A flurry of news timed to a conference that drew more than 400 participants-including a who's who of major consumer marketers-demonstrated that the nascent discipline is becoming an established branch of the marketing mix.
Johnson & Johnson, Motorola, Samsung, American Express and Procter & Gamble Co. were among those represented at the conference in Orlando, Fla., last week.
Perhaps the most important development was the release of research showing that word-of-mouth efforts don't need to deceive consumers to be effective. The question of whether participants in word-of-mouth campaigns should disclose their commercial affiliations has been a hot-button issue for consumer- advocacy groups and even the Federal Trade Commission.
Research released by Northeastern University assistant professor Walter Carl demonstrated a clear business interest for marketers that insist the ordinary Joes they enlist to spread goodwill about their brands disclose their commercial affiliation. Rather than being put off by the notion of a friend or relative engaging them with a commercial message, participants didn't seem to care. More than three-quarters of respondents called the affiliation a "non-issue."
And, Mr. Carl found, people who knew of an agent's commercial affiliation were more likely to register positive feelings toward both the agent and the company. The rate at which messages were passed along was 70% higher when that relationship was disclosed, he found.
"There's a sense if there's an organized word-of-mouth marketing program there must be something interesting about it," he said.
Mr. Carl conducted the study with BzzAgent, a Boston-based firm that maintains a network of consumers willing to engage in word-of-mouth programs on behalf of agencies and marketers. BzzAgent didn't initially require disclosure, but now does.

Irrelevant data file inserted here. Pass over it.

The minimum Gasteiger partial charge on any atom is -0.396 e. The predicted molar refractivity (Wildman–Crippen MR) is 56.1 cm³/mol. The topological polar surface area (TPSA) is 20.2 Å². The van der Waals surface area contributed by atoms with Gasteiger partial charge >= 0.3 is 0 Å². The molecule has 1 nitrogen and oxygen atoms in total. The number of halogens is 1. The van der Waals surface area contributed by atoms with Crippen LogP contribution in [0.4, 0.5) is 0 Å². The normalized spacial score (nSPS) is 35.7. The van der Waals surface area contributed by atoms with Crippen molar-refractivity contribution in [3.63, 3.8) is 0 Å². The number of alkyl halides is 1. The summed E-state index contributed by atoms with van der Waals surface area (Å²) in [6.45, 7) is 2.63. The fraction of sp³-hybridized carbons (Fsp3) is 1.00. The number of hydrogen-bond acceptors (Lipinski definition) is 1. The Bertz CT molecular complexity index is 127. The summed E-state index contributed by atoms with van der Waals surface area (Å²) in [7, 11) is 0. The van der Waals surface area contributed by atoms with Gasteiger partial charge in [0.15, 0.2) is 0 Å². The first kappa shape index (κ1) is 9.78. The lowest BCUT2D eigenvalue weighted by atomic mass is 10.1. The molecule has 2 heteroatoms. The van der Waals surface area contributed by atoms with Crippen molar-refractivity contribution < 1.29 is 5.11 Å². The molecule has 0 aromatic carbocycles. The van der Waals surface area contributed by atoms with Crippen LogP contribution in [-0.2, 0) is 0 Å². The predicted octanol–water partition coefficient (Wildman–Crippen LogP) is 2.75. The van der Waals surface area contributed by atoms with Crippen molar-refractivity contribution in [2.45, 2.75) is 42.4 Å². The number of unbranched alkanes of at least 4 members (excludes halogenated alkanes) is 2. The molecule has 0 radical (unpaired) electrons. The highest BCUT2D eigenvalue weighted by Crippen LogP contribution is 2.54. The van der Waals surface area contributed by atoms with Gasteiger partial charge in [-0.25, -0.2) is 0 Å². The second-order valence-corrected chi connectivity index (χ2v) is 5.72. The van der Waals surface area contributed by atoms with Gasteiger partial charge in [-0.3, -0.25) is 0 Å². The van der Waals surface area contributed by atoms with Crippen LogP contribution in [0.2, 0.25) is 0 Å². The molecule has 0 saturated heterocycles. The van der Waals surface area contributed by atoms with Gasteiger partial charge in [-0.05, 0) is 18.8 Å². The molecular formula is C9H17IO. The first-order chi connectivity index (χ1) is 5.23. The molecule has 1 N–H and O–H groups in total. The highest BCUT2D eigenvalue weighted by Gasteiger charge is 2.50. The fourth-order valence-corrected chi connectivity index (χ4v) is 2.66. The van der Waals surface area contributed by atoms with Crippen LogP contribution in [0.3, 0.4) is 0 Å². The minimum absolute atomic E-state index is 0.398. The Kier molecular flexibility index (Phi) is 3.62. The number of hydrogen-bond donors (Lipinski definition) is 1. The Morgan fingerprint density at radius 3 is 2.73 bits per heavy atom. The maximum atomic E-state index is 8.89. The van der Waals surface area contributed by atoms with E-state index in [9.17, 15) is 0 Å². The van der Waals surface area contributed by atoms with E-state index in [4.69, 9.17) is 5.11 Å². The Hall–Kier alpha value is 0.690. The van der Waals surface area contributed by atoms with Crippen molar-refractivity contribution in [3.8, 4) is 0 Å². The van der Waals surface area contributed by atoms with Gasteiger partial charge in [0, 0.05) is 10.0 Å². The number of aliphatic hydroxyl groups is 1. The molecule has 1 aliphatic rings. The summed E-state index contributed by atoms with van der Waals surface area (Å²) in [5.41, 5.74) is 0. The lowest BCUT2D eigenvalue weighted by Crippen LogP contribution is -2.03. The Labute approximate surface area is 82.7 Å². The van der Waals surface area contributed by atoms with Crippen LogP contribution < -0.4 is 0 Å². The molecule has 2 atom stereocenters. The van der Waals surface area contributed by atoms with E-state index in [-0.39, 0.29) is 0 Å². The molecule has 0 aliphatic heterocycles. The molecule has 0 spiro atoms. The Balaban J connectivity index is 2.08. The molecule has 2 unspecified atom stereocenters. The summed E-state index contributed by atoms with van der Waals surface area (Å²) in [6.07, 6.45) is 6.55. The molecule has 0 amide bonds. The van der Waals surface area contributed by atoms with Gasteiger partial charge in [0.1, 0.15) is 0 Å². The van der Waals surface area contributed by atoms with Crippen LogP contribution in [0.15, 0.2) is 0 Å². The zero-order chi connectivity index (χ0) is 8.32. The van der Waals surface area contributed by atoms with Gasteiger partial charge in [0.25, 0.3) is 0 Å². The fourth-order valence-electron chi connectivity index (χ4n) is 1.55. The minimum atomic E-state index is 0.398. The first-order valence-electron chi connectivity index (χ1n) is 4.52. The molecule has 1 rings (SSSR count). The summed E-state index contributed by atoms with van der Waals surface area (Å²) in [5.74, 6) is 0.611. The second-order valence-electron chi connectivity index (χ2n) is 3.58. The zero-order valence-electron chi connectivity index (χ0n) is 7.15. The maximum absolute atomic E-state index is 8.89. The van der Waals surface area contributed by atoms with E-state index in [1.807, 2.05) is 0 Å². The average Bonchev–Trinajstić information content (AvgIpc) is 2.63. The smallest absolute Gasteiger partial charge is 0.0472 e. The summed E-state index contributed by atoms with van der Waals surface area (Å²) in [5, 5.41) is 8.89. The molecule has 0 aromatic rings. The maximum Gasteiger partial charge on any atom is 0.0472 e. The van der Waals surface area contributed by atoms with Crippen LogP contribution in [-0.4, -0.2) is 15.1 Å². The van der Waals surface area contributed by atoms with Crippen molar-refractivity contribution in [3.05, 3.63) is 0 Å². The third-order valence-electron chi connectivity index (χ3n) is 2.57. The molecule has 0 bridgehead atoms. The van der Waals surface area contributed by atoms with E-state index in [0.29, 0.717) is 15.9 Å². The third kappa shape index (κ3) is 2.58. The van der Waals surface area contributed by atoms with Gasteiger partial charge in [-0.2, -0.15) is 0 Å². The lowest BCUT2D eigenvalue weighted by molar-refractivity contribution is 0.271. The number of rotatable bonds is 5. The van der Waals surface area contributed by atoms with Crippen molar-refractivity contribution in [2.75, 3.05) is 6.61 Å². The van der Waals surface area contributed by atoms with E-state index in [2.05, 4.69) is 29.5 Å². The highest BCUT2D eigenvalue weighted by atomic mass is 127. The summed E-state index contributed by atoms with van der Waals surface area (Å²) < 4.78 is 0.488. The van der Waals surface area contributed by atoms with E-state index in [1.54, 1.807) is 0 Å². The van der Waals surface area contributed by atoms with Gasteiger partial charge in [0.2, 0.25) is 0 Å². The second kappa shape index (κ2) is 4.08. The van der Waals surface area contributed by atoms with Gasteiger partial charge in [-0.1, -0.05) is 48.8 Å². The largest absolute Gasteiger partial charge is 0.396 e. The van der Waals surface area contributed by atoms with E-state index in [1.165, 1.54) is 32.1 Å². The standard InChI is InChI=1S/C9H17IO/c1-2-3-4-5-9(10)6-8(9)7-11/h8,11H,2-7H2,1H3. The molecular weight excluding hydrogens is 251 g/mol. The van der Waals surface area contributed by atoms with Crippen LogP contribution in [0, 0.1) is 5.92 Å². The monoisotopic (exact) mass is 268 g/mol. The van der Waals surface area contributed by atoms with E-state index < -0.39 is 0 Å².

Much of the conference, organized by the Word of Mouth Marketing Association, focused on establishing standards and an ethics code, as well as how to institutionalize the discipline within marketing organizations. Word of mouth has garnered more attention from marketers in recent years as a cost-efficient alterative to traditional advertising and a way to amplify ad messages.
Dave Balter, founder-president of BzzAgent, said brands "are asking the right questions and managing this as a medium." Fifteen percent of Fortune 500 companies have executives responsible for word-of-mouth initiatives by his count. "We're out of the nascent phase," said Mr. Balter, who recently closed a round of venture-capital funding that brought in close to $14 million for his 5-year-old company.
Marketers are keenly interested in measuring word-of-mouth. Intelliseek was merged last week into BuzzMetrics, with Nielsen Media Research parent VNU taking a majority stake in the new company. And former Roper CEO Ed Keller, co-author of the book "The Influentials," announced a company, the Keller Fay Group, to track how word-of-mouth is spread offline. Keller Fay's signature product is TalkTrack, a service that will ask 100 Americans each day about the conversations they have about brands, media and purchasing decisions. Its first client is Publicis Groupe's StarcomMedia-vest Group.